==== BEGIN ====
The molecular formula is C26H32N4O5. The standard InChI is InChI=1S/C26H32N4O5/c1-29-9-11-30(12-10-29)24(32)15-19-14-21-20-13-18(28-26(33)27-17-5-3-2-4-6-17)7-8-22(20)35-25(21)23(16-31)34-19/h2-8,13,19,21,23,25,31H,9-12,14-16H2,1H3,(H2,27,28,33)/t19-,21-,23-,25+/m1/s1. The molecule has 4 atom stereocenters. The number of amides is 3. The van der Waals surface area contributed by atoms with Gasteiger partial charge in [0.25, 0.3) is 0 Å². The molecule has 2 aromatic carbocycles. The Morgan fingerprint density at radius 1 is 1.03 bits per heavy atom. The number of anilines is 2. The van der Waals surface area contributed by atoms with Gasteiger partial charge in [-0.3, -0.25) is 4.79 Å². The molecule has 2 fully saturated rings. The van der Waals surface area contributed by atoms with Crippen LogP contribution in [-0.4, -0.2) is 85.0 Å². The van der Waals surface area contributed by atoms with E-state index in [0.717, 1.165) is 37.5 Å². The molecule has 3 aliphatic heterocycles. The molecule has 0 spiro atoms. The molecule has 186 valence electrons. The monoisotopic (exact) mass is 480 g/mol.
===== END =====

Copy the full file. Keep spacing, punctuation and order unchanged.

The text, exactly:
The molecular formula is C26H32N4O5. The standard InChI is InChI=1S/C26H32N4O5/c1-29-9-11-30(12-10-29)24(32)15-19-14-21-20-13-18(28-26(33)27-17-5-3-2-4-6-17)7-8-22(20)35-25(21)23(16-31)34-19/h2-8,13,19,21,23,25,31H,9-12,14-16H2,1H3,(H2,27,28,33)/t19-,21-,23-,25+/m1/s1. The molecule has 4 atom stereocenters. The number of amides is 3. The van der Waals surface area contributed by atoms with Gasteiger partial charge in [0.25, 0.3) is 0 Å². The molecule has 2 aromatic carbocycles. The Morgan fingerprint density at radius 1 is 1.03 bits per heavy atom. The number of anilines is 2. The van der Waals surface area contributed by atoms with Gasteiger partial charge in [-0.3, -0.25) is 4.79 Å². The molecule has 2 fully saturated rings. The van der Waals surface area contributed by atoms with Crippen LogP contribution in [-0.4, -0.2) is 85.0 Å². The van der Waals surface area contributed by atoms with E-state index in [0.717, 1.165) is 37.5 Å². The molecule has 3 aliphatic heterocycles. The molecule has 0 spiro atoms. The molecule has 186 valence electrons. The monoisotopic (exact) mass is 480 g/mol.